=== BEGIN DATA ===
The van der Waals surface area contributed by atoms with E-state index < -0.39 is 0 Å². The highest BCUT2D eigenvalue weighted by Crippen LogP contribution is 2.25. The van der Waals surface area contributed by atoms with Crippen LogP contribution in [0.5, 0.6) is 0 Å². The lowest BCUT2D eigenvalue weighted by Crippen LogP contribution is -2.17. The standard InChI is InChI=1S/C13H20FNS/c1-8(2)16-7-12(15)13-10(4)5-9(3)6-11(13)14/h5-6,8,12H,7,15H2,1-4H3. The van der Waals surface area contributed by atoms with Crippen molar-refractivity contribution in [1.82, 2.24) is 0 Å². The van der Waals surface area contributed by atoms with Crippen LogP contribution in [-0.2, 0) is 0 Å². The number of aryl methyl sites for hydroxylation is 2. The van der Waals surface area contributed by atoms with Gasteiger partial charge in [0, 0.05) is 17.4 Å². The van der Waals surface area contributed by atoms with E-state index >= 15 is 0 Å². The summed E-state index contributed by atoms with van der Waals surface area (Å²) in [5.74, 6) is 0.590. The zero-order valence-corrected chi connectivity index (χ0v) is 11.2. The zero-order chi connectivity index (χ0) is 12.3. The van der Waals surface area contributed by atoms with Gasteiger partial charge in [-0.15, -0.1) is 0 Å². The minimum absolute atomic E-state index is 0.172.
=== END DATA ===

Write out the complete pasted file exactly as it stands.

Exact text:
The van der Waals surface area contributed by atoms with E-state index < -0.39 is 0 Å². The highest BCUT2D eigenvalue weighted by Crippen LogP contribution is 2.25. The van der Waals surface area contributed by atoms with Crippen LogP contribution in [0.5, 0.6) is 0 Å². The lowest BCUT2D eigenvalue weighted by Crippen LogP contribution is -2.17. The standard InChI is InChI=1S/C13H20FNS/c1-8(2)16-7-12(15)13-10(4)5-9(3)6-11(13)14/h5-6,8,12H,7,15H2,1-4H3. The van der Waals surface area contributed by atoms with Crippen molar-refractivity contribution in [1.82, 2.24) is 0 Å². The van der Waals surface area contributed by atoms with Crippen LogP contribution in [-0.2, 0) is 0 Å². The number of aryl methyl sites for hydroxylation is 2. The van der Waals surface area contributed by atoms with Gasteiger partial charge in [0, 0.05) is 17.4 Å². The van der Waals surface area contributed by atoms with E-state index >= 15 is 0 Å². The summed E-state index contributed by atoms with van der Waals surface area (Å²) in [5.74, 6) is 0.590. The zero-order valence-corrected chi connectivity index (χ0v) is 11.2. The zero-order chi connectivity index (χ0) is 12.3. The van der Waals surface area contributed by atoms with Gasteiger partial charge in [-0.15, -0.1) is 0 Å². The minimum absolute atomic E-state index is 0.172.